June 19, 2013

Former TWA Flight 800 investigators want new probe

The New York-to-Paris flight crashed in 1996 just minutes after take off, killing all 230 people aboard, and now some believe a missile brought it down.

The Associated Press

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In this Nov. 19, 1997 file photo, FBI agents and New York state police guard the reconstruction of TWA Flight 800 in Calverton, N.Y. Flight 800 exploded and crashed July 17, 1996 while flying from New York to Paris, killing all 230 people aboard. Former investigators on Wednesday, June 19, 2013 called on the National Transportation Safety Board to re-examine the cause, saying new evidence points to the often-discounted theory that a missile strike may have downed the jumbo jet. (AP Photo/Mark Lennihan, File)

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This file graphic image, provided by the Central Intelligence Agency, Dec. 9, 1997, shows an animation of the disintegration of Paris-bound TWA Flight 800 as it explodes off the coast of Long Island on July 17, 1996. The video was used to explain eyewitness accounts of the explosion, which killed all 230 people aboard. Former investigators on Wednesday, June 19, 2013 called on the National Transportation Safety Board to re-examine the cause, saying new evidence points to the often-discounted theory that a missile strike may have downed the jumbo jet. (AP Photo/Central Intelligence Agency, File)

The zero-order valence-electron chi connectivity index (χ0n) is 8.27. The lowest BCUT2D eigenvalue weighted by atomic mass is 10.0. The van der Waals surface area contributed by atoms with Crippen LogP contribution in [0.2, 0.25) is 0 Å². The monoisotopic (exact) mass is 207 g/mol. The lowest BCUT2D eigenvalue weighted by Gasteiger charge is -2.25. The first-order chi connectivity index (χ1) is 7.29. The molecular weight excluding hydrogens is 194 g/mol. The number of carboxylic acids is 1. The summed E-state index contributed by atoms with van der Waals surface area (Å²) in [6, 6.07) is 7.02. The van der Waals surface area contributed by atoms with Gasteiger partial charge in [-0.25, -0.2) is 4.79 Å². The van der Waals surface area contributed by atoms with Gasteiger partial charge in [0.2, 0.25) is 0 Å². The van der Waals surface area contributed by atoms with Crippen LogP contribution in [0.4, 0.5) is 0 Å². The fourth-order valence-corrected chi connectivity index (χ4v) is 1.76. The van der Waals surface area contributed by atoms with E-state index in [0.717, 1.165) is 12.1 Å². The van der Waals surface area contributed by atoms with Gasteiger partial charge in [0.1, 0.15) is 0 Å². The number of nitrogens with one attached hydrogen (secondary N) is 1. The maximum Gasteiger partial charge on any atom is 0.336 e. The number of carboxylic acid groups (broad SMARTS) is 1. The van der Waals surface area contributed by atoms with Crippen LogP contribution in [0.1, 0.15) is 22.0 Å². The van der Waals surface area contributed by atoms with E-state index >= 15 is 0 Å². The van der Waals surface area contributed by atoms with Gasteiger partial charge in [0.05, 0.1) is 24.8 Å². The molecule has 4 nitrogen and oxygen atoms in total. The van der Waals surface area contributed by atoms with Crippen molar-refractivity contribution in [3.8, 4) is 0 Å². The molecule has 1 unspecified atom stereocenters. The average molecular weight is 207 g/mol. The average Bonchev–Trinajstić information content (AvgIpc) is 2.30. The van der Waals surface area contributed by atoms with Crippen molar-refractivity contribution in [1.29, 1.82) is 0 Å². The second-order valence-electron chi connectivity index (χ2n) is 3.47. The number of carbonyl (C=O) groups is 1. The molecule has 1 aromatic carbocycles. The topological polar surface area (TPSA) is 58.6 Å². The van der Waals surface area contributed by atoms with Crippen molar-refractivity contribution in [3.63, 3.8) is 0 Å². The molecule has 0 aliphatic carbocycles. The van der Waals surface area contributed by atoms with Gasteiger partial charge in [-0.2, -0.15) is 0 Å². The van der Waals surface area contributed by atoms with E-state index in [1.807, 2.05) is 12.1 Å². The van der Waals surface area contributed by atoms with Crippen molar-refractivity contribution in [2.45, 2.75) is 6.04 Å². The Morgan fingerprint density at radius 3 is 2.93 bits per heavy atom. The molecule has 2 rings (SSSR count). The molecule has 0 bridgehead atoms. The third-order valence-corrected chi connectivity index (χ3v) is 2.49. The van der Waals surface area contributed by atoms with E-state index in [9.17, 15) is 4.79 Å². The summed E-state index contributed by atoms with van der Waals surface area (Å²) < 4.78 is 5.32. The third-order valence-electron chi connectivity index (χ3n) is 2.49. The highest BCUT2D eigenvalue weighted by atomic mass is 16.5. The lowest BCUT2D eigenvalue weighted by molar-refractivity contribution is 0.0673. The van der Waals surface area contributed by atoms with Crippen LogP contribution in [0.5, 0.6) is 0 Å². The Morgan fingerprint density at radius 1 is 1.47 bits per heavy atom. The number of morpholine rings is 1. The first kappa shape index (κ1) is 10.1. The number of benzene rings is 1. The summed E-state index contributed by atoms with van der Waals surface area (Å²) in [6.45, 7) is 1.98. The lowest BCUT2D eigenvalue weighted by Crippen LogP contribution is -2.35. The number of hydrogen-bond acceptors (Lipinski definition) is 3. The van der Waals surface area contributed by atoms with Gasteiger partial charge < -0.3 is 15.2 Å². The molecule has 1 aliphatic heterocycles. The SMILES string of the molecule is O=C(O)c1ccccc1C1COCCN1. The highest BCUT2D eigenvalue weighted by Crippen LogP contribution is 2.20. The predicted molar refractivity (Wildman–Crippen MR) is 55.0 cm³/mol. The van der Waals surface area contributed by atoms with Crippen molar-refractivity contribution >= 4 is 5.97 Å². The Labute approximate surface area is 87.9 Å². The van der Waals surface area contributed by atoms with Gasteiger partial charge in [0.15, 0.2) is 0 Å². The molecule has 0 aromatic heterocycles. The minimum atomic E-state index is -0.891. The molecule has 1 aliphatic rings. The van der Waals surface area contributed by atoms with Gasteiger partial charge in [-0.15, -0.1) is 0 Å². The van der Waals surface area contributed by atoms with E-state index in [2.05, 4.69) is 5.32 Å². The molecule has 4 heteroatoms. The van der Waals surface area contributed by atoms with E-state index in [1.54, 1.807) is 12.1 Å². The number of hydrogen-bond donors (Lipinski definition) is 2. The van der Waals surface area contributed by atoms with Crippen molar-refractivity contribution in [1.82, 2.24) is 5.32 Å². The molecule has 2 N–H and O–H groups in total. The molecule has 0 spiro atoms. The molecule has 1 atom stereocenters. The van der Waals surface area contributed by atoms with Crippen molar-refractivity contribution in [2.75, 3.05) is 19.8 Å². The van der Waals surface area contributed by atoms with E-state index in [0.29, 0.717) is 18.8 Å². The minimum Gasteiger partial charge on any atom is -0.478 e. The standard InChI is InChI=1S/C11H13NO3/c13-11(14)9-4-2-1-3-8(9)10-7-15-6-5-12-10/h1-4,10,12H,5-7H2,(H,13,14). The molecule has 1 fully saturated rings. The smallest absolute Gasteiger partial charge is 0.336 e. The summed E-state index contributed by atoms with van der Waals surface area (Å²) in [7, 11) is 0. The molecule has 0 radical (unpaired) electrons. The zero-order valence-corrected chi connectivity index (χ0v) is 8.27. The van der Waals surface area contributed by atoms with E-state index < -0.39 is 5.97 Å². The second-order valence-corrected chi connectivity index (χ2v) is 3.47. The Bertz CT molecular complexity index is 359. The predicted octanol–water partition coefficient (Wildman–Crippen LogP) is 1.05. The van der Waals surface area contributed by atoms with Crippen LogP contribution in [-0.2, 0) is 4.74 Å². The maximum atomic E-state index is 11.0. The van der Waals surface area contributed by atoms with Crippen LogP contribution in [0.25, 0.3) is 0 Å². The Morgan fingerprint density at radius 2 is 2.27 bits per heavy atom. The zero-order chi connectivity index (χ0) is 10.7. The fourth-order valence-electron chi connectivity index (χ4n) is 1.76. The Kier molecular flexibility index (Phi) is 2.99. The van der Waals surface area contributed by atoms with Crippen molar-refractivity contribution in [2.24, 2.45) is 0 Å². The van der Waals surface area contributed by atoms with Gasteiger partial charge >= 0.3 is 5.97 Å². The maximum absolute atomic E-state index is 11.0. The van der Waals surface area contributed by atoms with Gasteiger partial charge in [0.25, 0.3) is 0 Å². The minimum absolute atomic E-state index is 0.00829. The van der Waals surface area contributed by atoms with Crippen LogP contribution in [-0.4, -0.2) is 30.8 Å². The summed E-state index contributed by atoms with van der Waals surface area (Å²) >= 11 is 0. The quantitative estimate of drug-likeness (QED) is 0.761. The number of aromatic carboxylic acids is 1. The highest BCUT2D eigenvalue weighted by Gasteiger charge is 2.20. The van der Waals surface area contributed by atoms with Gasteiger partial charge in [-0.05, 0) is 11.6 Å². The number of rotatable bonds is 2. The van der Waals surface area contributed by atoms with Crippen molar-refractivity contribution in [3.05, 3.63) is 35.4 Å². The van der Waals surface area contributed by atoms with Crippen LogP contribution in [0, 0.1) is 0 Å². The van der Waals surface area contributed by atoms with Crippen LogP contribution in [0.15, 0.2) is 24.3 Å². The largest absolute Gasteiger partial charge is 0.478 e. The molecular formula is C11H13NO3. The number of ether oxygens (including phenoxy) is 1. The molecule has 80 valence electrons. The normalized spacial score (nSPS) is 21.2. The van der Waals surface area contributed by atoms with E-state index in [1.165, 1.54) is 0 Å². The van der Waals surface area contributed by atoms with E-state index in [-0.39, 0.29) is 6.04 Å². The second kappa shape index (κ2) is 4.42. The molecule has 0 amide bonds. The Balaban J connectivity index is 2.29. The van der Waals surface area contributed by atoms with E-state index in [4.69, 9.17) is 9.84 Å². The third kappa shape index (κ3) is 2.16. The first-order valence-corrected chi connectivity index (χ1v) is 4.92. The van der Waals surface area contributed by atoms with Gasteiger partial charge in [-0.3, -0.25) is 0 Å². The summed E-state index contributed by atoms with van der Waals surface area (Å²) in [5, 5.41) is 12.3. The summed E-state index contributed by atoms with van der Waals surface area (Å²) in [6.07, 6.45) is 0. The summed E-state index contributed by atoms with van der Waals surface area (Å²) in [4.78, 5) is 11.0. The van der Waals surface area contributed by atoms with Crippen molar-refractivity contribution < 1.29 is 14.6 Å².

The petitioners contend that the testimony of more than 200 witnesses who reported seeing streaks of light headed toward the plane should be reconsidered. The NTSB said after the first investigation that it found no evidence of a missile strike. It explained that what witnesses likely saw was the jetliner pitching upward in the first few moments after the explosion, but some witnesses still maintain that the streak of light they saw emanated from the waterline and zoomed upward toward the plane.

The petition filed with the NTSB to reopen the probe claims "new analyses of the FAA radar evidence demonstrate that the explosion that caused the crash did not result from a low-velocity fuel-air explosion as the NTSB has determined. Rather, it was caused by a detonation or high-velocity explosion."

John Seaman, the longtime leader of an organization of TWA 800 victims' families, noted there have been several attempts over the years to reopen the investigation.

"Unless something was to develop that would be very clear and compelling, then a lot of these interested parties are not really helpful," said Seaman, whose niece died on the flight. He spoke to The Associated Press in a telephone interview from upstate New York on Tuesday, ahead of the formal filing of the petition.

"They reopen wounds," he said of the petitioners. "Personally I can't keep going over it again and again. I think most families feel that way."

The documentary airs on the EPIX premium television channel. An EPIX spokeswoman declined to say how much the filmmakers were paid for the documentary.

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